With a brilliant blue sky behind it in late January, the Kansas Statehouse looked like a place where good things just might happen. (Sherman Smith/Kansas Reflector)
It could have been worse.
That’s not the kind of statement that inspires excitement and applause, or rouses one’s fellow Kansans to ecstasies of celebration. It’s still an accurate summary of the 2022 Legislature, which saw its veto session careen to a close early Friday.
At various points, chamber leaders or arch-conservative legislators proposed a passel of policy that would have wounded our state for years to come.
- A “taxpayer bill of rights” amendment would have made setting sensible fiscal policy radically more difficult.
- Another amendment would have limited Gov Laura Kelly’s power over state Supreme Court nominations.
- An “ivermectin amnesty” bill pushed by Sen. Mark Steffen would have forbidden the state Board of Healing Arts from investigating doctors who prescribed ineffective treatments for COVID-19.
None of these measures made it through. Steffen tried to claim that his bill did in a bizarre letter to health care providers, but nope.
Other policies came closer to becoming law but were still stopped.
- A “parental bill of rights” would have singled out teachers as enemies of parents and their communities while allowing challenges of any material in school libraries.
- An anti-trans bill would have forbidden transgender students from participating in girls’ sports (apparently a single student in the entire state would have been affected).
- A new, bizarrely gerrymandered U.S. congressional map that split Wyandotte County and shoved Lawrence into the gargantuan 1st District.
Leaders couldn’t rustle up the votes in the House to override Gov. Laura Kelly’s vetoes of the first two bills. As for the map, a Wyandotte County district judge did the job.
This is why we all should appreciate having multiple branches of government. The governor provides a check on lawmakers. When even she can’t stop them, judges can step up to enforce the state constitution.
As I said, it could have been worse.
Lawmakers didn’t just stop bad things, either. A few pieces of actual good policy made it through.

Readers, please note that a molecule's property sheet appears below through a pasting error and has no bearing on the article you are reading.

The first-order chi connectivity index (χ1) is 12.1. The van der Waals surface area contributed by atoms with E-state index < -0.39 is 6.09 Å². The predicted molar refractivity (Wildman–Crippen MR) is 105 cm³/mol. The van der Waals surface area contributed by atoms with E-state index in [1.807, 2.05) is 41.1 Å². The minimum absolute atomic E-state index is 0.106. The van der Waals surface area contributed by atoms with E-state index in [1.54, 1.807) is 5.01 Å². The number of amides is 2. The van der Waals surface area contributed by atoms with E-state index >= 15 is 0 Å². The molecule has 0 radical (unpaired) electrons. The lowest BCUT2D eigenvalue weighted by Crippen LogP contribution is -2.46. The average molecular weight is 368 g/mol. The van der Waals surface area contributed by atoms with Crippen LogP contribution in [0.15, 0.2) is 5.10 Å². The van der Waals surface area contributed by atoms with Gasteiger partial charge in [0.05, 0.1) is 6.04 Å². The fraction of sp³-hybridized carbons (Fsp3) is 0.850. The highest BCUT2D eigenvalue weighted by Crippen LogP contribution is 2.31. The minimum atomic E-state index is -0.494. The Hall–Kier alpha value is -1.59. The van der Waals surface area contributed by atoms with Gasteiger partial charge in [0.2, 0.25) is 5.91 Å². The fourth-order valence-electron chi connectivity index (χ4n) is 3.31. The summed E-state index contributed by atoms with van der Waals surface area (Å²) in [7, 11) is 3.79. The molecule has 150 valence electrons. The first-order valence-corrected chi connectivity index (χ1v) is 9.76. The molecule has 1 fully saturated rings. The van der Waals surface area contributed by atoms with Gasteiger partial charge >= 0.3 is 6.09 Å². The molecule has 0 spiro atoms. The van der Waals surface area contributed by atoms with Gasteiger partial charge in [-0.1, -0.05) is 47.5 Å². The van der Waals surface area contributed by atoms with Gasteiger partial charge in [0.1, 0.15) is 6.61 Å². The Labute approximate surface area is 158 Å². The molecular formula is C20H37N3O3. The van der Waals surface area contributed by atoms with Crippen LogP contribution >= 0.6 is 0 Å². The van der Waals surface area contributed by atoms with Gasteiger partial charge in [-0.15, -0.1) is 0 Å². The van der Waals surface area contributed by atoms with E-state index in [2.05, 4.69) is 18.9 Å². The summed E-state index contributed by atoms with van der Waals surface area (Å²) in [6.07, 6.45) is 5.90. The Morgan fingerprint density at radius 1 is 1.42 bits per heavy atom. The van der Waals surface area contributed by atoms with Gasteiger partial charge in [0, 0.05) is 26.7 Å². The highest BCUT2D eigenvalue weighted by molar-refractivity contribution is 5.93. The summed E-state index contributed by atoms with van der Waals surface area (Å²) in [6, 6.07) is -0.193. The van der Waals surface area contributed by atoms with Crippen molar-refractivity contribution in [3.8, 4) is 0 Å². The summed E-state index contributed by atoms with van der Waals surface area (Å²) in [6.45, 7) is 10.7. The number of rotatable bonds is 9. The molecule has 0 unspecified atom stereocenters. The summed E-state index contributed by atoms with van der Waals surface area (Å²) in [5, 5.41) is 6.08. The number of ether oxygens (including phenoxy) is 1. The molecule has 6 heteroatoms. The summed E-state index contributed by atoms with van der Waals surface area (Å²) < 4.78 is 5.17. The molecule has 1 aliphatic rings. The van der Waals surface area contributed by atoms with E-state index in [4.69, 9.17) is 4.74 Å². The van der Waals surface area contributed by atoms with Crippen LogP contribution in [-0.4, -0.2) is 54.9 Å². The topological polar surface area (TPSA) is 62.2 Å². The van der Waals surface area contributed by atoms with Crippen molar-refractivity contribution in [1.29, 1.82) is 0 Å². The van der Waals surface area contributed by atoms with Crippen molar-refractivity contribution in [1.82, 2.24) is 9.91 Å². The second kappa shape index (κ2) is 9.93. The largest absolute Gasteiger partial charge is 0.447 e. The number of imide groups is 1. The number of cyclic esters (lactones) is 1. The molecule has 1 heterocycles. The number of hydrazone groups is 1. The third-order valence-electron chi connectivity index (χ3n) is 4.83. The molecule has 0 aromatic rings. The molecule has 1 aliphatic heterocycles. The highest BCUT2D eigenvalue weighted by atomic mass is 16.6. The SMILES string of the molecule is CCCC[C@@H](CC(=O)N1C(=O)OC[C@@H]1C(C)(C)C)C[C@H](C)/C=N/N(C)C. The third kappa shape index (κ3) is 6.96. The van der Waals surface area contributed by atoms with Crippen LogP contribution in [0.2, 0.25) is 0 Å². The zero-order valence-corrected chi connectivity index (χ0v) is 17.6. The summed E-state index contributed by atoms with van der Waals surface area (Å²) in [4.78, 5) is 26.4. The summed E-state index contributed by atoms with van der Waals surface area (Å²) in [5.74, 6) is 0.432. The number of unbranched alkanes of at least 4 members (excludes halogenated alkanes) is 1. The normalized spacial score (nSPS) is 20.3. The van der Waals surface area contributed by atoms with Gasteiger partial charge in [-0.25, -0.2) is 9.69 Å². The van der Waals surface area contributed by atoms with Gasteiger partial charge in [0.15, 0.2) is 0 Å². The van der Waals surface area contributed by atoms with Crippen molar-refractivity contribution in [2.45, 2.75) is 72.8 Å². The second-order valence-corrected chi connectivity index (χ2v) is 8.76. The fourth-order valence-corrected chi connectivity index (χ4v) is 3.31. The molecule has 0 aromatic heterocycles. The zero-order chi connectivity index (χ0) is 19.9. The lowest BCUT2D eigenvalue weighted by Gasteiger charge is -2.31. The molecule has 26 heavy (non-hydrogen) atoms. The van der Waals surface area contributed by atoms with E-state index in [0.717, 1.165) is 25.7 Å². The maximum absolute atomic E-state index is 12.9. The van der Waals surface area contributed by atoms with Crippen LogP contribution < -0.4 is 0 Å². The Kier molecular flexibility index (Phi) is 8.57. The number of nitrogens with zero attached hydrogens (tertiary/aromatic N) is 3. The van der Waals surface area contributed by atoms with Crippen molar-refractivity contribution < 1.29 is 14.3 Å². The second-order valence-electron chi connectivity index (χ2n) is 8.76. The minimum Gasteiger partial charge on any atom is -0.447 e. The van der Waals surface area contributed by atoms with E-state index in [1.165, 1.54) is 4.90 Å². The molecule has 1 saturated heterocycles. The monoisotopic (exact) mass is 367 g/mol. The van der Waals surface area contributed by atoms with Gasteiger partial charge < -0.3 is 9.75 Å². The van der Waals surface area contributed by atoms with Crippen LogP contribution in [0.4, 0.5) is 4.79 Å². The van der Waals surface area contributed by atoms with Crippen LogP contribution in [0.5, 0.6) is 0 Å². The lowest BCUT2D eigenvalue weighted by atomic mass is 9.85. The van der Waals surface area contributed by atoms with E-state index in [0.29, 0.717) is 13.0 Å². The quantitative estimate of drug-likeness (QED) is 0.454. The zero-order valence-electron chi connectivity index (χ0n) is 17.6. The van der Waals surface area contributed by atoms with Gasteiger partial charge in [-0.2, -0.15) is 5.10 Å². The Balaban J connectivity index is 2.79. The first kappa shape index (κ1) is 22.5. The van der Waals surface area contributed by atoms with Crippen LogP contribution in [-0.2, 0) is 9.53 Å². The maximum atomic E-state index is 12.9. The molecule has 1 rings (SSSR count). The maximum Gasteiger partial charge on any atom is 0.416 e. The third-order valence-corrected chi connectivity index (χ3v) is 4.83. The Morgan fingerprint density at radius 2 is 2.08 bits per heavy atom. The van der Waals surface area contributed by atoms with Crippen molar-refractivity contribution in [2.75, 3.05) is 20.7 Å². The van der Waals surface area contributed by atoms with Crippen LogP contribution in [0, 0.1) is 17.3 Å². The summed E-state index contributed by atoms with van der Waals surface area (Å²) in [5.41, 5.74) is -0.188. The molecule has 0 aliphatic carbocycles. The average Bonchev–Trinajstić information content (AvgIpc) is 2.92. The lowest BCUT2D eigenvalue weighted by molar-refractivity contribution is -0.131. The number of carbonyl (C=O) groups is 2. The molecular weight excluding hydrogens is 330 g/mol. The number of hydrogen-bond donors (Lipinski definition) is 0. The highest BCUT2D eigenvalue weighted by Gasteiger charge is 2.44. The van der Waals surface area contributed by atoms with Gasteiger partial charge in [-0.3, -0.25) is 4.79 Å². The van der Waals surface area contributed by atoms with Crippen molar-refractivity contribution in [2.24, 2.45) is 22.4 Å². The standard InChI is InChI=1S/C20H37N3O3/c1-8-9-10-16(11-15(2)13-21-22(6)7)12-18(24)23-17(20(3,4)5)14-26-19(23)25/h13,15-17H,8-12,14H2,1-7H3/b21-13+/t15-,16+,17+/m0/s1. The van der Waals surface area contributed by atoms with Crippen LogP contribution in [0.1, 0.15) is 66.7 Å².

As Kansas Reflector senior reporter Tim Carpenter reported Monday, Senate Bill 267 lengthens postpartum coverage under Medicaid from 60 days after birth — roughly two months — to 12 months. That’s key because roughly a third of births in the state are covered under KanCare, the state Medicaid program. Some 9,000 Kansan mothers are expected to benefit.
Maternal and infant health advocates have long sought that change, and Kansas families will be all the stronger for it. Everyone should take a bow for making this extension a reality.
But that’s not all. The Kansas Reflector’s Noah Taborda wrote last month that the new state budget increases “funding for mental health services in home and community-based services and behavioral crisis stabilization for Kansans with intellectual and developmental disabilities. It also approves enhancements for emergency medical services, newborn screenings, cancer screenings and more.”
Sure, some of this simply means that legislators shoveled out a bit more money on easy-to-love programs. Those programs will still help real people. They will see real benefits.
In other words, it could have been worse.
Finally, we have the … not quite there yet policies.
Yes, the Legislature managed to finally pass a cut to the state’s ludicrously high sales tax on food. Rather than eliminating it completely, however, they passed a phased-in mess meant to deny Kelly the slightest hint of political benefit. Do better, guys.
Sure, they managed to pass a sports betting bill. Everyone knows, though, that what Kansans really want is legal cannabis, either medical or recreational. We saw some movement on the issue this session, but nothing to push a bill over the finish line.
No one objects to funneling more money into KPERS, as lawmakers decided to send more than $1 billion to the state pension fund. Was that really the best option for that money, though, given other needs in the state? (Cough, Medicaid expansion, cough.)
I’m not going to get into the bad policy, at least not now. We have weeks and weeks to go in examining that.
Who knows what might happen May 23, when everyone reconvenes for the late spring legislative hootenanny that is sine die. Maybe Steffen will finally figure out how to make hydroxychloroquine and ivermectin doses mandatory for every Kansan. Maybe Rep. Kristey Williams, R-Augusta, will figure out how to install security cameras in every public school classroom. Your guess is as good as mine!
For the moment however, for today, let’s send up a word of thanks to legislators, Kelly and the judicial branch for making sure a handful of good things happened.
It could have been worse.
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